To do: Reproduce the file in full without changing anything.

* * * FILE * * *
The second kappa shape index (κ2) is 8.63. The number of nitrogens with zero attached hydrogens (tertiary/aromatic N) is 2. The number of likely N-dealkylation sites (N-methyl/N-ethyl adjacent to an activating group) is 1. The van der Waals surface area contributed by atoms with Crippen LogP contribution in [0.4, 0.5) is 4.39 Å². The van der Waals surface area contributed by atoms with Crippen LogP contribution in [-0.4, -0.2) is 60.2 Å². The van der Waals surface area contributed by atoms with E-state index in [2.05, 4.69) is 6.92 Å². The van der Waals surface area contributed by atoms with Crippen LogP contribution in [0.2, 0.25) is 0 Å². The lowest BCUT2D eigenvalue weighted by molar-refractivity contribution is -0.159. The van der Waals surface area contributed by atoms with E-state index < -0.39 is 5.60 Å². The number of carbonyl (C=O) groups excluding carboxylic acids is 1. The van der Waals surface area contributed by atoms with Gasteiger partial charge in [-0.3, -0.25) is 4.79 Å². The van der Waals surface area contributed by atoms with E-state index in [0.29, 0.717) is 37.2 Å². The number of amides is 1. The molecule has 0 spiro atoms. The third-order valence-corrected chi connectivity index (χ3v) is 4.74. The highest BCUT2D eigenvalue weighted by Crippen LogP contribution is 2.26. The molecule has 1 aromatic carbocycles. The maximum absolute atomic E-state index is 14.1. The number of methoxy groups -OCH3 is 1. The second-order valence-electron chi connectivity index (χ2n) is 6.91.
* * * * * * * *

The second kappa shape index (κ2) is 8.63. The number of nitrogens with zero attached hydrogens (tertiary/aromatic N) is 2. The number of likely N-dealkylation sites (N-methyl/N-ethyl adjacent to an activating group) is 1. The van der Waals surface area contributed by atoms with Crippen LogP contribution in [0.4, 0.5) is 4.39 Å². The van der Waals surface area contributed by atoms with Crippen LogP contribution in [-0.4, -0.2) is 60.2 Å². The van der Waals surface area contributed by atoms with E-state index in [2.05, 4.69) is 6.92 Å². The van der Waals surface area contributed by atoms with Crippen LogP contribution in [0.2, 0.25) is 0 Å². The lowest BCUT2D eigenvalue weighted by molar-refractivity contribution is -0.159. The van der Waals surface area contributed by atoms with E-state index < -0.39 is 5.60 Å². The number of carbonyl (C=O) groups excluding carboxylic acids is 1. The van der Waals surface area contributed by atoms with Gasteiger partial charge in [-0.3, -0.25) is 4.79 Å². The van der Waals surface area contributed by atoms with E-state index in [0.29, 0.717) is 37.2 Å². The number of amides is 1. The molecule has 0 spiro atoms. The third-order valence-corrected chi connectivity index (χ3v) is 4.74. The highest BCUT2D eigenvalue weighted by Crippen LogP contribution is 2.26. The molecule has 1 aromatic carbocycles. The maximum absolute atomic E-state index is 14.1. The number of methoxy groups -OCH3 is 1. The second-order valence-electron chi connectivity index (χ2n) is 6.91.